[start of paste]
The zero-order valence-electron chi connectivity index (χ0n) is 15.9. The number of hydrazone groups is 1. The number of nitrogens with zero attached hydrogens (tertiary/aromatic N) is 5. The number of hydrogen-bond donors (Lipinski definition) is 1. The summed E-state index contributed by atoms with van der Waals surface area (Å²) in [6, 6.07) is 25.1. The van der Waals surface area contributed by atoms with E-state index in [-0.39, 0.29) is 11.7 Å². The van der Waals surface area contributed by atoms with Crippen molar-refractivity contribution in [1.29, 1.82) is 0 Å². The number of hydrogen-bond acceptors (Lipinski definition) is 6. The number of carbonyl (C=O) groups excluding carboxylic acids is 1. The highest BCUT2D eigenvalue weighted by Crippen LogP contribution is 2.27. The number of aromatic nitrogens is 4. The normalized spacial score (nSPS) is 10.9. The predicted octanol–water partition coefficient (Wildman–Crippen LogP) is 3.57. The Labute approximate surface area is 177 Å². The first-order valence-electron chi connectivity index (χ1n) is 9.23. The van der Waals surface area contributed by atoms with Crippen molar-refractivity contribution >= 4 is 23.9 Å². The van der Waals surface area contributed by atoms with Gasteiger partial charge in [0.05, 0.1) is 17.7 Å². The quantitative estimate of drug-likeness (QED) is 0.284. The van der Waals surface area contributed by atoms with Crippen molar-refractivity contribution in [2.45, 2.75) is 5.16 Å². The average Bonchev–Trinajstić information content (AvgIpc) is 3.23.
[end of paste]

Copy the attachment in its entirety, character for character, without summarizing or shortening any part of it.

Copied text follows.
The zero-order valence-electron chi connectivity index (χ0n) is 15.9. The number of hydrazone groups is 1. The number of nitrogens with zero attached hydrogens (tertiary/aromatic N) is 5. The number of hydrogen-bond donors (Lipinski definition) is 1. The summed E-state index contributed by atoms with van der Waals surface area (Å²) in [6, 6.07) is 25.1. The van der Waals surface area contributed by atoms with E-state index in [-0.39, 0.29) is 11.7 Å². The van der Waals surface area contributed by atoms with Crippen molar-refractivity contribution in [1.29, 1.82) is 0 Å². The number of hydrogen-bond acceptors (Lipinski definition) is 6. The number of carbonyl (C=O) groups excluding carboxylic acids is 1. The highest BCUT2D eigenvalue weighted by Crippen LogP contribution is 2.27. The number of aromatic nitrogens is 4. The normalized spacial score (nSPS) is 10.9. The predicted octanol–water partition coefficient (Wildman–Crippen LogP) is 3.57. The Labute approximate surface area is 177 Å². The first-order valence-electron chi connectivity index (χ1n) is 9.23. The van der Waals surface area contributed by atoms with Crippen molar-refractivity contribution >= 4 is 23.9 Å². The van der Waals surface area contributed by atoms with Gasteiger partial charge in [0.05, 0.1) is 17.7 Å². The quantitative estimate of drug-likeness (QED) is 0.284. The van der Waals surface area contributed by atoms with Crippen molar-refractivity contribution in [2.45, 2.75) is 5.16 Å². The average Bonchev–Trinajstić information content (AvgIpc) is 3.23.